Alzheimer’s Disease—Where We Are and Where We Are Headed
by Monte Schwartz
As a society and as individuals we’re beginning to know the ravages and costs of Alzheimer’s all too well. The costs of care keep getting higher and are expected to skyrocket. The toll on families and relationships is even more tragic.
Last month, the Alzheimer’s Association hosted a workshop which explored various topics related to the disease.
So what exactly is Alzheimer’s? That was the initial topic discussed by the first presenter, Keith Fargo, PhD, Director of Scientific Programs with the Alzheimer’s Association. People tend to use the terms Alzheimer’s and dementia interchangeably, but they are not synonymous. Dementia itself is not a specific disease. Rather, it describes a set of symptoms associated with a decline in memory or other thinking skills severe enough to reduce a person’s ability to perform everyday activities. Alzheimer’s is the most common cause of those symptoms, accounting for 60-80% of cases. Recent research suggests that many people with dementia have what is known as mixed dementia, meaning they have more than one cause, such as Alzheimer’s and vascular dementia.
Dr. Noble went on to describe Alzheimer’s as a “universally fatal brain disease,” saying that the “most important takeaway” from his presentation was that people with Alzheimer’s “will either die from it or with it.” (Nope, not one to sugarcoat the truth). At any rate, it’s a progressive disease that likely begins in the brain 10-20 years before dementia symptoms set in, and it continues to get worse over time.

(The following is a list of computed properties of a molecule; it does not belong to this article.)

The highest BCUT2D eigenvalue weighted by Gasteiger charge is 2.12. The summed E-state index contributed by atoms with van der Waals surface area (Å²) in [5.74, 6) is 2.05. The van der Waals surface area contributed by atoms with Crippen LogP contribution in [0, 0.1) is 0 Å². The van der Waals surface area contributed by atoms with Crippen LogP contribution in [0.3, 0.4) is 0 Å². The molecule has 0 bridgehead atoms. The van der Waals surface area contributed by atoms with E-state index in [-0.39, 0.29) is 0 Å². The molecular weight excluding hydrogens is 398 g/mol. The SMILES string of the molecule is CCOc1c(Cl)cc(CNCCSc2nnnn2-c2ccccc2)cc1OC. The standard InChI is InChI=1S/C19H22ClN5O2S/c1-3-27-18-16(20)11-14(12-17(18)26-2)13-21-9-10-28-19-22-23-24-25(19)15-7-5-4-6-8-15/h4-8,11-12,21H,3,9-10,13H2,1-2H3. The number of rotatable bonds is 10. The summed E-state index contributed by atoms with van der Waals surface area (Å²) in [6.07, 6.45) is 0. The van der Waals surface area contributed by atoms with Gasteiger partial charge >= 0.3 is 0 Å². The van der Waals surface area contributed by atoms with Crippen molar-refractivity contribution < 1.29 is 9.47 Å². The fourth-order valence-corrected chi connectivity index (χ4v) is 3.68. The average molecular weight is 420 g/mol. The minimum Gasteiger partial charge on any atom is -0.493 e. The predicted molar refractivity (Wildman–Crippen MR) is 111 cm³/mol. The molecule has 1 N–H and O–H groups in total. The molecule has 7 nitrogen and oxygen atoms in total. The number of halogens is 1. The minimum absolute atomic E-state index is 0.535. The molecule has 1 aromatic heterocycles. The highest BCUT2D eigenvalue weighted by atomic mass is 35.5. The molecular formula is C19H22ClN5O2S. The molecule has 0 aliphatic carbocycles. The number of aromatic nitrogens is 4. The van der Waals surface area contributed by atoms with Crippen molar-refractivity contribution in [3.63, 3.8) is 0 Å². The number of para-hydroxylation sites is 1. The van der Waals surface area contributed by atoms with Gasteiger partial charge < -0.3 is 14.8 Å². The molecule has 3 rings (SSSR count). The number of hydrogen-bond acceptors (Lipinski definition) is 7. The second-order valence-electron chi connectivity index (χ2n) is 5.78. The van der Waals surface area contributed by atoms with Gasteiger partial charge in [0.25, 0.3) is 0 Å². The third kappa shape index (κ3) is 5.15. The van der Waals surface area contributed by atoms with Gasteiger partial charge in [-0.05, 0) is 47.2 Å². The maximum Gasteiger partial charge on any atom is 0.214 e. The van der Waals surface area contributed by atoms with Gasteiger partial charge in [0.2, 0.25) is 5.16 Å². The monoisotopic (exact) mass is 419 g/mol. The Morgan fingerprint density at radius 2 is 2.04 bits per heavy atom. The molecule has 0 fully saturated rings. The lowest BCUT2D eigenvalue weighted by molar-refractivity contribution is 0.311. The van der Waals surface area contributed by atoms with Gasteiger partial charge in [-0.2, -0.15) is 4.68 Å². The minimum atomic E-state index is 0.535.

From there, Dr. Noble gave an overview of the numbers involved. In terms of cost, Alzheimer’s is now the most expensive disease in America, costing more than cancer and heart disease. The cost of care in 2017 is estimated to be about $259 billion. By 2050, that number is expected to rise to $1.1 trillion.
More important than the dollars, are the 5.5 million Americans living with Alzheimer’s today. And that number is expected to be at least 13.8 million by 2050. Much of that will be driven by an aging population. Furthermore, an estimated 700,000 people in the US aged 65 and older will die with Alzheimer’s, making it the 6th leading cause of death. (In fact, the Alzheimer’s Association thinks it’s under-counted). Of the top ten killers, Alzheimer’s is the only one that can’t be prevented, cured, or even slowed. Between the years 2000-2014, there was an 89% increase in Alzheimer’s as a cause of death.
Okay, that’s the bad news. Admittedly, pretty bad. Yet Dr. Fargo sees reason for hope in the midst of it all. Consider many of the other leading causes of death. HIV used to be an absolute death sentence. Progress has been made with many other diseases as well. When we get serious as a society, we begin to make progress. Dr. Fargo expects to see similar advances in terms of Alzheimer’s in the coming years.
Until then, make do with the many resources we do have. If you are a caregiver, don’t let yourself get overwhelmed. As we’ve mentioned in this space before, reach out for help, including, of course, to the Alzheimer’s Association. We’ll have more from what we learned at the workshop in next month’s article.